National Debt Doubles Under New CBO Estimate
Crapo notes analysis shows debt exceeding 100% of GDP
Washington, D.C. - Idaho Senator Mike Crapo has been warning about the growing federal debt during the nearly 90 town meetings he has held across Idaho since last fall. Now, the Congressional Budget Office (CBO) has issued a report adding to those concerns: left unchecked, the debt will double in two decades and could soon exceed the total economic output of the U.S.
"Our nation may not survive this forecast if we don't hold the line on spending," Crapo said. "Spending is out of control. Raising taxes is not the answer. We need to reform the tax code and get spending under control. We are taking in record amounts of tax revenue, yet our debt picture continues to drop precipitously. We are now in the position where simply paying the interest on the debt will soon exceed all of our other domestic spending programs. But if we will take that step to reform our mandatory spending programs, create strong spending enforcement measures and reform our tax code, economists say we will reap economic development that will create jobs and economic activity to help with our deficits."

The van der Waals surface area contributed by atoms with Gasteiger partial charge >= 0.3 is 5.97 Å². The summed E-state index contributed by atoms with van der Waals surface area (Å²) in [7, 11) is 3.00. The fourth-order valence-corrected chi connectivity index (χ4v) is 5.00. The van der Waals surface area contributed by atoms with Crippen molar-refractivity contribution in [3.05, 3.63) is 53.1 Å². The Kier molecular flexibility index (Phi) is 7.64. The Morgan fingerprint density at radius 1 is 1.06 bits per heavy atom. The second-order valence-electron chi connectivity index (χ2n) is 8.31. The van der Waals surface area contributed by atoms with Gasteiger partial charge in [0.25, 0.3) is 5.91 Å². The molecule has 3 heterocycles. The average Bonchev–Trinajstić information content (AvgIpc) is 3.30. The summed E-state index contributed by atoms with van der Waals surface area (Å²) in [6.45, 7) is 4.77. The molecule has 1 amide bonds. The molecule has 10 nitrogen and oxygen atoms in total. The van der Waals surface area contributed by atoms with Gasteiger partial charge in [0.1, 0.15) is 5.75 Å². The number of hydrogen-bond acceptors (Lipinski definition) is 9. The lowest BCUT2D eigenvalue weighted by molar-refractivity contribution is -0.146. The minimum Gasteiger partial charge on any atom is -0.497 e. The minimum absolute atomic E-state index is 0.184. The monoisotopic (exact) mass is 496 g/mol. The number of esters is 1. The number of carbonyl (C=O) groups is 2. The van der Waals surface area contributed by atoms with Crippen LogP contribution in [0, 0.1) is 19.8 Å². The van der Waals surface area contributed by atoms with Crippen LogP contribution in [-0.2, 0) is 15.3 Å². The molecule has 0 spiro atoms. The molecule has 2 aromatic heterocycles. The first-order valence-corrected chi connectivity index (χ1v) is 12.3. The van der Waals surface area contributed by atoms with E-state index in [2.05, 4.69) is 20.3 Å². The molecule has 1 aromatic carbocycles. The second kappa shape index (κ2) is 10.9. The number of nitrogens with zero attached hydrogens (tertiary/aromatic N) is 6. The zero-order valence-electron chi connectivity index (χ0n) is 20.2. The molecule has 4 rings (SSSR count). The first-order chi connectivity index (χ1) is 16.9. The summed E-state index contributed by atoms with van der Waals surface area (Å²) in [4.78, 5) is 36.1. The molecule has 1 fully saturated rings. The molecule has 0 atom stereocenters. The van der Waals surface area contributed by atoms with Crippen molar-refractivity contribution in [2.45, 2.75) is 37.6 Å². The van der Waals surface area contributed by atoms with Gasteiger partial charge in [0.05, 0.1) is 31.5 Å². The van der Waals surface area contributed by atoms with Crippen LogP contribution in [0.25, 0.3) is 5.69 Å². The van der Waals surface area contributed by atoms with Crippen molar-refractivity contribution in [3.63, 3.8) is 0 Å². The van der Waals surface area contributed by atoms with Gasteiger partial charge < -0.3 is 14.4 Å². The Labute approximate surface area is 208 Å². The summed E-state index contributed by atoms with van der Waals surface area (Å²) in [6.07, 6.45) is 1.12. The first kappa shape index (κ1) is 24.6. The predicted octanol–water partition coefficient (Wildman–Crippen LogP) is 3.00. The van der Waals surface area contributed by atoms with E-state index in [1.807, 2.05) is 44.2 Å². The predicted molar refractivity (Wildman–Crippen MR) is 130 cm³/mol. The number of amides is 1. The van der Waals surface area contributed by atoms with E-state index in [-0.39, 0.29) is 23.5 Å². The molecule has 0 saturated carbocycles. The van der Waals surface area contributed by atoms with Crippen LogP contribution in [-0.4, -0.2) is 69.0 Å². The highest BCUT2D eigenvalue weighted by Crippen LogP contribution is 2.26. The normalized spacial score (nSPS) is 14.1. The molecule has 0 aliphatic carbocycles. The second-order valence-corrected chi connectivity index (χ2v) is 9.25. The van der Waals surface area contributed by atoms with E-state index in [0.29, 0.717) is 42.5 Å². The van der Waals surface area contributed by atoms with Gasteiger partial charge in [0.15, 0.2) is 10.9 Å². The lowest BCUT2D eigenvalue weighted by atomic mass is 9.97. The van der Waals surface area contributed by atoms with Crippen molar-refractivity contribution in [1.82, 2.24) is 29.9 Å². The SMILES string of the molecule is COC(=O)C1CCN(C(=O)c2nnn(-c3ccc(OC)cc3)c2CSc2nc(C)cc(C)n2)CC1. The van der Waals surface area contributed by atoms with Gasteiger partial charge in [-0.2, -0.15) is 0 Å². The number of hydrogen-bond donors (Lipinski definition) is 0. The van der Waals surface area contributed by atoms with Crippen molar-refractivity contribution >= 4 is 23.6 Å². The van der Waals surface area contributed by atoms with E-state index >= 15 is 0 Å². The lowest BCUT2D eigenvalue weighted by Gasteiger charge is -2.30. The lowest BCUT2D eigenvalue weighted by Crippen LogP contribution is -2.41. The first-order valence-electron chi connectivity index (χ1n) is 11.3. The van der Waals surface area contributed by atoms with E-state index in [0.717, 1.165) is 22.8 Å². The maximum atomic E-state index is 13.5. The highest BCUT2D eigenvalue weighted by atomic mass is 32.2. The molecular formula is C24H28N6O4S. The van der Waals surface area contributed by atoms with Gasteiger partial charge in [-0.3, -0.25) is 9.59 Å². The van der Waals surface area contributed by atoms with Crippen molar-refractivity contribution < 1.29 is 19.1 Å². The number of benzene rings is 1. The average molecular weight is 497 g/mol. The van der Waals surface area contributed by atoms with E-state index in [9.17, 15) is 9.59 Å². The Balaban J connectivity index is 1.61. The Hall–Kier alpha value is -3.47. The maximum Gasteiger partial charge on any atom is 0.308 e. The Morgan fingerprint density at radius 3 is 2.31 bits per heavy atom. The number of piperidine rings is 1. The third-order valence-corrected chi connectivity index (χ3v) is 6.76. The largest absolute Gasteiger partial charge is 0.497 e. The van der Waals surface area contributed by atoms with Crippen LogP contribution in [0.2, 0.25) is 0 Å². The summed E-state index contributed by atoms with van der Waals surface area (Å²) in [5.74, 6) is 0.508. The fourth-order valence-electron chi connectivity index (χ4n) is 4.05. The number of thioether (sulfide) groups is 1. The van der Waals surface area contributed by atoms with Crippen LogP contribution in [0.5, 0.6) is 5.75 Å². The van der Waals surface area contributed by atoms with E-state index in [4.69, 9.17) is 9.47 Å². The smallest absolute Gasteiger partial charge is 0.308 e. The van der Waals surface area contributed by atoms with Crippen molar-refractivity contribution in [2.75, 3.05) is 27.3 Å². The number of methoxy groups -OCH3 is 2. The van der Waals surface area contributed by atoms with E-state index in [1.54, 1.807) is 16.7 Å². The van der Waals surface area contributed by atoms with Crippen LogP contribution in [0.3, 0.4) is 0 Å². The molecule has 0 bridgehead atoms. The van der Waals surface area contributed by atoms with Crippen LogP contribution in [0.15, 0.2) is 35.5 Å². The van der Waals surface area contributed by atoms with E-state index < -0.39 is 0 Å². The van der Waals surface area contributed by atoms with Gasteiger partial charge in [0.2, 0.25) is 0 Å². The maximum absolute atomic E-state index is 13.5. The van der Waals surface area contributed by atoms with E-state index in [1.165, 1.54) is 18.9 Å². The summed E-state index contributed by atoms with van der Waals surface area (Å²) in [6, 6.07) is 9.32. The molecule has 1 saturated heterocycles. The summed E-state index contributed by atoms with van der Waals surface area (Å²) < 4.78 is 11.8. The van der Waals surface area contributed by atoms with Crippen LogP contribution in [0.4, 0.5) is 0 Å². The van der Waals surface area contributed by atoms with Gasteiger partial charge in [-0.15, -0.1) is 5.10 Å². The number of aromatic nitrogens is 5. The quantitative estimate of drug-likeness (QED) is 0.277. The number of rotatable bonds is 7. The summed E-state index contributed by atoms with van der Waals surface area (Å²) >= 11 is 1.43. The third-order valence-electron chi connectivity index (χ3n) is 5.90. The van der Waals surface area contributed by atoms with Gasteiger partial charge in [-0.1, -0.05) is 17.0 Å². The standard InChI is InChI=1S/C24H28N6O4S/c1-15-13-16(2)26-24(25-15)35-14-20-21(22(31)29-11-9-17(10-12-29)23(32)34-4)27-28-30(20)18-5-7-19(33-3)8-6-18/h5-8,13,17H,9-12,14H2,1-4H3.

Crapo, a member of the Senate Budget Committee, carries charts throughout his Idaho meetings demonstrating how, left unchecked, payments on the debt will exceed non-military discretionary spending by the year 2020 and all defense spending by the year 2023.
The CBO built on that model by forecasting the federal debt to double by 2040 if current tax and spending trends continue. The non-partisan agency said federal debt will reach 103-percent of the nation's gross domestic product (GDP) by that point. The present debt load is 74-percent of the GDP. Crapo says economists studying the economic history of nations worldwide have concluded few can survive such a debt-to-GDP ratio without suffering an economic collapse where interest payments would gut benefit payments and other government services for Americans.
"According to the new report, if lawmakers wanted the debt in 2040 to equal its 50-year average, it would require Congress to either raise taxes or cut annual spending by an additional $480 billion per year, every year for the next 25 years," Crapo added. "But, if Congress and the President continue to kick the can down the road, and don't start addressing the long-term debt until 10 years from now, Congress would either need to raise taxes or cut annual spending by about $775 billion per year, every year from 2026 through 2040.
"This report also reinforces how troubling it is that the President has threatened to veto any appropriations bill that does not spend more than the levels set in the spending caps that he himself signed into law just a couple years ago. When the government clearly can't afford the current levels and current path of spending, threatening to walk away from the table unless the government spends substantially more is simply irresponsible."
Next Article Previous Article